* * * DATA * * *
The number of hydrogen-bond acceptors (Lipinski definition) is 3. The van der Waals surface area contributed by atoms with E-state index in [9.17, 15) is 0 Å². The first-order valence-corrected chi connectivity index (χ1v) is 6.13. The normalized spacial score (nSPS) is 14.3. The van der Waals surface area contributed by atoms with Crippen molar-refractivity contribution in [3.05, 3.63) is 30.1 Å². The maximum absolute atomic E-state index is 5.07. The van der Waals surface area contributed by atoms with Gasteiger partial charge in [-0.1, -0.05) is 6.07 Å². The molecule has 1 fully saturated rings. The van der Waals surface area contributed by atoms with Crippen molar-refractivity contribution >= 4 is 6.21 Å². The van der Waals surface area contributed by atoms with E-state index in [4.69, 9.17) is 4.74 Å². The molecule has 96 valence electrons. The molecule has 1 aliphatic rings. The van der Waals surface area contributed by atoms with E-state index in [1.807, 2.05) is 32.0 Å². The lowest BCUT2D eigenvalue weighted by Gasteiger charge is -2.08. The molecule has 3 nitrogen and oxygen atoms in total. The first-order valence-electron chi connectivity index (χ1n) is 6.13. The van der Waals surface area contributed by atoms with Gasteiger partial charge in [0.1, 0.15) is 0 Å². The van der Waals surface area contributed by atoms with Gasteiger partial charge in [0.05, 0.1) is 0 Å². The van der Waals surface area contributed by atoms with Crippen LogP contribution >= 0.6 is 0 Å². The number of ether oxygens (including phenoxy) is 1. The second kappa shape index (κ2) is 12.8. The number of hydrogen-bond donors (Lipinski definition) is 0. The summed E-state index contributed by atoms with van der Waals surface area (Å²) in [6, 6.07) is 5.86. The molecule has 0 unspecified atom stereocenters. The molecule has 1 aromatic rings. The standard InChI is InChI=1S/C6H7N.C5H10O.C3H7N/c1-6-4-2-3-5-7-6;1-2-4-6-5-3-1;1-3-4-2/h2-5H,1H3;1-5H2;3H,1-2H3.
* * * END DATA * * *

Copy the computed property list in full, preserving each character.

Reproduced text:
The number of hydrogen-bond acceptors (Lipinski definition) is 3. The van der Waals surface area contributed by atoms with E-state index in [9.17, 15) is 0 Å². The first-order valence-corrected chi connectivity index (χ1v) is 6.13. The normalized spacial score (nSPS) is 14.3. The van der Waals surface area contributed by atoms with Crippen molar-refractivity contribution in [3.05, 3.63) is 30.1 Å². The maximum absolute atomic E-state index is 5.07. The van der Waals surface area contributed by atoms with Gasteiger partial charge in [-0.1, -0.05) is 6.07 Å². The molecule has 1 fully saturated rings. The van der Waals surface area contributed by atoms with Crippen molar-refractivity contribution >= 4 is 6.21 Å². The van der Waals surface area contributed by atoms with E-state index in [4.69, 9.17) is 4.74 Å². The molecule has 96 valence electrons. The molecule has 1 aliphatic rings. The van der Waals surface area contributed by atoms with E-state index in [1.807, 2.05) is 32.0 Å². The lowest BCUT2D eigenvalue weighted by Gasteiger charge is -2.08. The molecule has 3 nitrogen and oxygen atoms in total. The first-order valence-electron chi connectivity index (χ1n) is 6.13. The van der Waals surface area contributed by atoms with Gasteiger partial charge in [0.1, 0.15) is 0 Å². The van der Waals surface area contributed by atoms with Gasteiger partial charge in [0.05, 0.1) is 0 Å². The van der Waals surface area contributed by atoms with Crippen LogP contribution >= 0.6 is 0 Å². The number of ether oxygens (including phenoxy) is 1. The second kappa shape index (κ2) is 12.8. The number of hydrogen-bond donors (Lipinski definition) is 0. The summed E-state index contributed by atoms with van der Waals surface area (Å²) in [6, 6.07) is 5.86. The molecule has 0 unspecified atom stereocenters. The molecule has 1 aromatic rings. The standard InChI is InChI=1S/C6H7N.C5H10O.C3H7N/c1-6-4-2-3-5-7-6;1-2-4-6-5-3-1;1-3-4-2/h2-5H,1H3;1-5H2;3H,1-2H3.